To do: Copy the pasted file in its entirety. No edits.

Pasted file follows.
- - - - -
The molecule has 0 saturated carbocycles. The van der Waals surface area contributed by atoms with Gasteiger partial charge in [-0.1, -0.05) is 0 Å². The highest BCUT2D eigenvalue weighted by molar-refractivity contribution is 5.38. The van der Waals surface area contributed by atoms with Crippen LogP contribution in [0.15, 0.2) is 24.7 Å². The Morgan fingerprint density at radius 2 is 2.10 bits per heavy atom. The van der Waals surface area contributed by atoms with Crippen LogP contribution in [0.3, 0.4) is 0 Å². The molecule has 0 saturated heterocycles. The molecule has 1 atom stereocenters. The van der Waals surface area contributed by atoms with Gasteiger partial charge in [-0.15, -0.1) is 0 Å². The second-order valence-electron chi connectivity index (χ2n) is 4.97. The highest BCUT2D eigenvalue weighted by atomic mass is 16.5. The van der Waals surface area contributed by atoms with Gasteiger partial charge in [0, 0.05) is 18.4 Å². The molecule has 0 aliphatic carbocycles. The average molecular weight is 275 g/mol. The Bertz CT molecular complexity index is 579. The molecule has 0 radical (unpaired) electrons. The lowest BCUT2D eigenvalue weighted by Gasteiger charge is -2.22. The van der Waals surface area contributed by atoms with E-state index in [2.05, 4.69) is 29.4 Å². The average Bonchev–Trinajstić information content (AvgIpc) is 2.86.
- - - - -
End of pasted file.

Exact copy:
The molecule has 0 saturated carbocycles. The van der Waals surface area contributed by atoms with Gasteiger partial charge in [-0.1, -0.05) is 0 Å². The highest BCUT2D eigenvalue weighted by molar-refractivity contribution is 5.38. The van der Waals surface area contributed by atoms with Crippen LogP contribution in [0.15, 0.2) is 24.7 Å². The Morgan fingerprint density at radius 2 is 2.10 bits per heavy atom. The van der Waals surface area contributed by atoms with Crippen LogP contribution in [0.3, 0.4) is 0 Å². The molecule has 0 saturated heterocycles. The molecule has 1 atom stereocenters. The van der Waals surface area contributed by atoms with Gasteiger partial charge in [-0.15, -0.1) is 0 Å². The second-order valence-electron chi connectivity index (χ2n) is 4.97. The highest BCUT2D eigenvalue weighted by atomic mass is 16.5. The van der Waals surface area contributed by atoms with Gasteiger partial charge in [0, 0.05) is 18.4 Å². The molecule has 0 aliphatic carbocycles. The average molecular weight is 275 g/mol. The Bertz CT molecular complexity index is 579. The molecule has 0 radical (unpaired) electrons. The lowest BCUT2D eigenvalue weighted by Gasteiger charge is -2.22. The van der Waals surface area contributed by atoms with E-state index in [2.05, 4.69) is 29.4 Å². The average Bonchev–Trinajstić information content (AvgIpc) is 2.86.